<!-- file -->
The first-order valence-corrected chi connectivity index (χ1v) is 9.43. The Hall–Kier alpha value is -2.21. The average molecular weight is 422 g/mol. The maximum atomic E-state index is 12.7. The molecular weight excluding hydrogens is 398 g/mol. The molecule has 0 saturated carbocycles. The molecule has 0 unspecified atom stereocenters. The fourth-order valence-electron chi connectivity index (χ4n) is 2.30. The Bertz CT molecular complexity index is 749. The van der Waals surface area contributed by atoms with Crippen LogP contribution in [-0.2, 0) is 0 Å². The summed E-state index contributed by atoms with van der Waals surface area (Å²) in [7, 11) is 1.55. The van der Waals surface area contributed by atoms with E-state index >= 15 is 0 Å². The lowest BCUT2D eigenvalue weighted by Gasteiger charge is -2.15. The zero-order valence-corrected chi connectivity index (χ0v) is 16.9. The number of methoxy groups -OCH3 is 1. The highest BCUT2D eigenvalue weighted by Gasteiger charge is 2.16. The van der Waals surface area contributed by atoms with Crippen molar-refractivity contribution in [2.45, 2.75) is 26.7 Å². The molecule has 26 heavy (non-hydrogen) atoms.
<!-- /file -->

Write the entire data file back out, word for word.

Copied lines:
The first-order valence-corrected chi connectivity index (χ1v) is 9.43. The Hall–Kier alpha value is -2.21. The average molecular weight is 422 g/mol. The maximum atomic E-state index is 12.7. The molecular weight excluding hydrogens is 398 g/mol. The molecule has 0 saturated carbocycles. The molecule has 0 unspecified atom stereocenters. The fourth-order valence-electron chi connectivity index (χ4n) is 2.30. The Bertz CT molecular complexity index is 749. The van der Waals surface area contributed by atoms with Crippen LogP contribution in [-0.2, 0) is 0 Å². The summed E-state index contributed by atoms with van der Waals surface area (Å²) in [7, 11) is 1.55. The van der Waals surface area contributed by atoms with E-state index >= 15 is 0 Å². The lowest BCUT2D eigenvalue weighted by Gasteiger charge is -2.15. The zero-order valence-corrected chi connectivity index (χ0v) is 16.9. The number of methoxy groups -OCH3 is 1. The highest BCUT2D eigenvalue weighted by Gasteiger charge is 2.16. The van der Waals surface area contributed by atoms with Crippen molar-refractivity contribution in [2.45, 2.75) is 26.7 Å². The molecule has 26 heavy (non-hydrogen) atoms.